# Du Bois-Reymond lemma

If $N$ is a continuous function on the segment $[x_1,x_2]$ and if for all continuously-differentiable functions $\eta$ which vanish at $x=x_1$, $x=x_2$ the relation

$$\int\limits_{x_1}^{x_2}\eta'(x)N(x)dx=0$$

is valid, then $N=\text{const}$ on $[x_1,x_2]$. Formulated by P. du Bois-Reymond [1].

The du Bois-Reymond lemma is employed in the calculus of variations to derive the Euler equation in its integral form. In this proof it is not necessary to assume that the extremum of the functional is attained on a twice-differentiable curve; the assumption of continuous differentiability is sufficient.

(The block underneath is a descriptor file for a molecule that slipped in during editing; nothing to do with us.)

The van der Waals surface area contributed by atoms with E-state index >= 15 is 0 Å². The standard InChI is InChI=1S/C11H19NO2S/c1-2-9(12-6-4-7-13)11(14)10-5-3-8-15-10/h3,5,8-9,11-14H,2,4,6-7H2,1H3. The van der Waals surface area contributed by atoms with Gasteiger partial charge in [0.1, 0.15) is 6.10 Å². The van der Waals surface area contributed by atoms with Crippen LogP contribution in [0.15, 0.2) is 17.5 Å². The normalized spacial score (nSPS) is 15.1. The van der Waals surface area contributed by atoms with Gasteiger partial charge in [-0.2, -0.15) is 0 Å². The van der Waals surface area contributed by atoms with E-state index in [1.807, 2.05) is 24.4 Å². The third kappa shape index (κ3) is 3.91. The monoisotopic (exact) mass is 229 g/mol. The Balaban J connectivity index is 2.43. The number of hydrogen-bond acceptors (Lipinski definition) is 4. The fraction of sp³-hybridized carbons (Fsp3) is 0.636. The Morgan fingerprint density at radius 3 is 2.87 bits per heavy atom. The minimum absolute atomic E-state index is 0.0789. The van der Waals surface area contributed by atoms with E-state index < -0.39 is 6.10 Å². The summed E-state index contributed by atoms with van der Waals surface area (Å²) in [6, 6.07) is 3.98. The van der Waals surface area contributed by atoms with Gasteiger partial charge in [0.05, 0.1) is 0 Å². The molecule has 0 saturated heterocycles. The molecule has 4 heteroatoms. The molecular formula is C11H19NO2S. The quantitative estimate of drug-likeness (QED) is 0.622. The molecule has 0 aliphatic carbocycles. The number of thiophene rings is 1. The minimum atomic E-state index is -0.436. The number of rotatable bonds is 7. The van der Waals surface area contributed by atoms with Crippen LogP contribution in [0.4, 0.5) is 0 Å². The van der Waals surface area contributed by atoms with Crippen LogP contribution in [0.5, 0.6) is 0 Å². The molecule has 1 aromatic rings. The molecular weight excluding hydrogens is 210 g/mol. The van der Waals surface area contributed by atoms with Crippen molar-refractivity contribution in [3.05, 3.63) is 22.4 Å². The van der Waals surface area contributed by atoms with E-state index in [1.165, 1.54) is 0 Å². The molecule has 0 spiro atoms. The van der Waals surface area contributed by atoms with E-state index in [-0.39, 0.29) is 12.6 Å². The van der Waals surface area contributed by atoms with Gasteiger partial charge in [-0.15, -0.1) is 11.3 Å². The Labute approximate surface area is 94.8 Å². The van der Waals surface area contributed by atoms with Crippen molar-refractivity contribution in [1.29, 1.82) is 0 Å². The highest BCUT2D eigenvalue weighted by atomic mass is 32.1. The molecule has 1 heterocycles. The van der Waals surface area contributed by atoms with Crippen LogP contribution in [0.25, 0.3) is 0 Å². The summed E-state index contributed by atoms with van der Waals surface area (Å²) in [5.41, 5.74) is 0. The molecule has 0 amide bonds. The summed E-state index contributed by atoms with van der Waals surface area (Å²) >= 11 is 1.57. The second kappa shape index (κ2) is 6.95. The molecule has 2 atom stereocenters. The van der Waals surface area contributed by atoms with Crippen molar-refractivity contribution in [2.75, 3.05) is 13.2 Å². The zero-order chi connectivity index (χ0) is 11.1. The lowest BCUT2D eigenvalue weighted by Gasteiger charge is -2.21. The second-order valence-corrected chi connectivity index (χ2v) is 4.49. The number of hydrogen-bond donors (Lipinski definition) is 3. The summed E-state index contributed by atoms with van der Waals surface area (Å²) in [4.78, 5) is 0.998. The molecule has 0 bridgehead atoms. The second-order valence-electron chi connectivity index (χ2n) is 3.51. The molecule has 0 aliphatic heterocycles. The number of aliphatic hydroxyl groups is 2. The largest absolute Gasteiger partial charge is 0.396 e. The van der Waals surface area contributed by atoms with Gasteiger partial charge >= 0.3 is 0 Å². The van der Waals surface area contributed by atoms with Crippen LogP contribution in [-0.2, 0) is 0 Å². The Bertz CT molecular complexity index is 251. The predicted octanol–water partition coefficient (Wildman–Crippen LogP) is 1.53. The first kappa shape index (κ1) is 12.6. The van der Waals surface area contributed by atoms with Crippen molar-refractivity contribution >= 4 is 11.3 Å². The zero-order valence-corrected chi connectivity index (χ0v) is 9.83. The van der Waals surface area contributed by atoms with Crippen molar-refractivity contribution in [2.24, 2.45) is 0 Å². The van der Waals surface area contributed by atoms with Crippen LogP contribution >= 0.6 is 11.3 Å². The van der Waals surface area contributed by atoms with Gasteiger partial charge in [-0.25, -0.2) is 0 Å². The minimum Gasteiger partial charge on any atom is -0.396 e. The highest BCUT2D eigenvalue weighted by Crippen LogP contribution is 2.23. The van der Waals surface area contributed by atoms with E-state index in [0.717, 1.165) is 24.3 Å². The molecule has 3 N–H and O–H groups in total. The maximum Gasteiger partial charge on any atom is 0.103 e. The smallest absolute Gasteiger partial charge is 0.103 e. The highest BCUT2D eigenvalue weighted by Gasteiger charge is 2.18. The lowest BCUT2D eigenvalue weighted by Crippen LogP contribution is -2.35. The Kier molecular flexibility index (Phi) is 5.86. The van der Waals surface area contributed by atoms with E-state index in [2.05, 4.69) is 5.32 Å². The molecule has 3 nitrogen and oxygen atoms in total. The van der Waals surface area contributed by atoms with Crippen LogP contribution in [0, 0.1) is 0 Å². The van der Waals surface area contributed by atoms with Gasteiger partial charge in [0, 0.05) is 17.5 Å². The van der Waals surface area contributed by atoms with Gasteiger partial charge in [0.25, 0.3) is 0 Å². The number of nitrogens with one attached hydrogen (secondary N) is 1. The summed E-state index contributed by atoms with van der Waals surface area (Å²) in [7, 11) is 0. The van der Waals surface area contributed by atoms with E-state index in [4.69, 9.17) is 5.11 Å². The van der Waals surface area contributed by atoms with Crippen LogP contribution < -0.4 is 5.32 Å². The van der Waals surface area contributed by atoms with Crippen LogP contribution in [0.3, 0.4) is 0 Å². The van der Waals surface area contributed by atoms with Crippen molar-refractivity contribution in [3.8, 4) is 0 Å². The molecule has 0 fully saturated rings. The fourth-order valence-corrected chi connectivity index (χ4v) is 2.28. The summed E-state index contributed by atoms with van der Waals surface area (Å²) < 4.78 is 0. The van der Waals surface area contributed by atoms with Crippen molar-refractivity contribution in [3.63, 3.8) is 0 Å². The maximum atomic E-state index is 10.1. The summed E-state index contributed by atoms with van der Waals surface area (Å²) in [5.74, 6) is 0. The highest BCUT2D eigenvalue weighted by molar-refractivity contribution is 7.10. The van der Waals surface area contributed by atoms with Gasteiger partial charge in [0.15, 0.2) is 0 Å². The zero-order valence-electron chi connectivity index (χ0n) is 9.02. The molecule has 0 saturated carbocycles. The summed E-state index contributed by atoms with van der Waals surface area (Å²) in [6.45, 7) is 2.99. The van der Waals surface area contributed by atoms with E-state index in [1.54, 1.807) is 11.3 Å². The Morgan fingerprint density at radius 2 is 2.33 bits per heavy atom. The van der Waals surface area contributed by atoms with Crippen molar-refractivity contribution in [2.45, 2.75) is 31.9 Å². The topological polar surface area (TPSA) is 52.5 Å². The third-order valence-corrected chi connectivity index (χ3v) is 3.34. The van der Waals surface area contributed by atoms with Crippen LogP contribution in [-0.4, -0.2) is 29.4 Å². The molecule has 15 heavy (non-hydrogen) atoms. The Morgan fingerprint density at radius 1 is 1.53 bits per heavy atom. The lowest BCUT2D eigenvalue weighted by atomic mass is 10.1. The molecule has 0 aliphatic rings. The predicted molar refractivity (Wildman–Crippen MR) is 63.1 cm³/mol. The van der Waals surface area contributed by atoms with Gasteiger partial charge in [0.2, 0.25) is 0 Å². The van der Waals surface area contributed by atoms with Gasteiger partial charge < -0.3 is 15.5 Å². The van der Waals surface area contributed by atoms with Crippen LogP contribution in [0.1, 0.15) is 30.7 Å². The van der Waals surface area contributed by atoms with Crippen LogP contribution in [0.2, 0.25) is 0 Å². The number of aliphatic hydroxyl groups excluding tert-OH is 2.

#### References

 [1] P. du Bois-Reymond, "Erläuterungen zu der Anfangsgründen der Variationsrechnung" Math. Ann. , 15 (1879) pp. 283–314 [2] M.A. Lavrent'ev, L.A. Lyusternik, "A course in variational calculus" , Moscow-Leningrad (1950) (In Russian)